Change the world


Balancing rugby and study commitments was no real hardship for Nelson Mandela University student Siphelo Sanyinyi. After all, the Madibaz first team player had already overcome far greater obstacles in his young life.

This month Siphelo, will cross the stage at the Indoor Sport Centre, South Campus, in Gqeberha as the first graduate in his family.

“I am so happy. I wanted to change my circumstances by getting an education. I have done it,” the Madibaz first team rugby loose forward enthused of his forthcoming graduation on Thursday, 20 April.

Those “circumstances” was that of rising above his impoverished upbringing in rural Transkei.

While he was much loved, there were no financial resources beyond a monthly social grant to support him and six other older siblings in the village of Qhogi, near Coffee Bay.

As a teenager, Siphelo walked 21km daily to attend school and “begged and borrowed” to support both his educational needs and love of rugby.

“It was hard getting to school, especially in winter in Transkei, but I was determined to persevere.”

To ensure that Siphelo reached school, he would leave home at 3am, using his phone to provide light.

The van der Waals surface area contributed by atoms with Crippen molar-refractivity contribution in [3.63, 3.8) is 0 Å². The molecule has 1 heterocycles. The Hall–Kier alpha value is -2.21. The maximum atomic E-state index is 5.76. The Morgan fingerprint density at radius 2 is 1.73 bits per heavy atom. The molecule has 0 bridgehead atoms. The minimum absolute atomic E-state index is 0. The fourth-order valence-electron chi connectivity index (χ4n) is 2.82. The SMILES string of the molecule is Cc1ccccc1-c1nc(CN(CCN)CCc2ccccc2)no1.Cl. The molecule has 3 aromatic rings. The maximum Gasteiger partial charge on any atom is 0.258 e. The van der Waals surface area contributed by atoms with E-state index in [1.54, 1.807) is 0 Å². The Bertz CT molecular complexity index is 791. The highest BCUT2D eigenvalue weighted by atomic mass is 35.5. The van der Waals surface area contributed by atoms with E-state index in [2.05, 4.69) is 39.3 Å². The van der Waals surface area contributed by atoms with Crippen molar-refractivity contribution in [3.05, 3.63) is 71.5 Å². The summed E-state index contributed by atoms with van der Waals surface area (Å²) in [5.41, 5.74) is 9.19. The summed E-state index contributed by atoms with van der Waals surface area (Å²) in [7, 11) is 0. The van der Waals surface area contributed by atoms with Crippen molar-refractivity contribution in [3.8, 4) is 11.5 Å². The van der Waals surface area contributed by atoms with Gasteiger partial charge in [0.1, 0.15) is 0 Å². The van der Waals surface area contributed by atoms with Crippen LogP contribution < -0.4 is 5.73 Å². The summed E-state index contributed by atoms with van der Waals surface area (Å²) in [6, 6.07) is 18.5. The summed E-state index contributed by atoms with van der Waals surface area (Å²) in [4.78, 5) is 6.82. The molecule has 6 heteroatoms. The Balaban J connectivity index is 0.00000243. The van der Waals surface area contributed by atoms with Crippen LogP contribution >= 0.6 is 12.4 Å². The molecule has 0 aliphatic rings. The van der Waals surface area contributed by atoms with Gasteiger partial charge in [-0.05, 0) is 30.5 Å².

Initially, he would walk with school friends, but by the time he reached his matric year, he and friend Nkosibonelele Nqolwana were the only ones still making the long walk “to a better future”.

“I am a believer. I knew I could – and can – change my situation by working hard. I was determined to succeed.”

This is why, during his Matric year when there were no longer any Maths or Physics teachers at his school, the learners and parents pooled their meagre resources to hire a tutor. This is where Siphelo begged and borrowed to pay his way to be part of these lessons.

His final Matric results enabled him to his dreams further and study at a university. And, as a bonus, to continue with his passion of playing rugby.

“Siya Kolisa is an inspiration to me,” said Siphelo who, after two years of NSFAS funding is now being supported by a Madibaz Sports bursary.

His innate talent and hard work saw him selected to play for Border at Craven Week throughout his primary and high school years.

He is presently studying an Advanced Diploma TVET, but still has his hopes set on nursing.

“Public Administration was never my first choice. I want to nurse. I love people. People have cared for me throughout my life. I want to care for others.”

But first, he wishes to graduate and get back to playing rugby again. He broke his leg in a warm-up game ahead of the present season, and only recently came off crutches.

He is looking forward to his graduation, despite the absence of his parents, Nomdabalala and Nojongile Sanyinyi, siblings and friends.

“My education and rugby journey has taught me much about life. My family may not have been able to support me financially, but they have supported me emotionally. I know they will be very proud.

“I want to inspire the people of my village both through my rugby career and my studies. I believe it is possible, even if you come from a disadvantaged background.”

Contact information
Mrs Debbie Derry
Deputy Director: Communication
Tel: 041 504 3057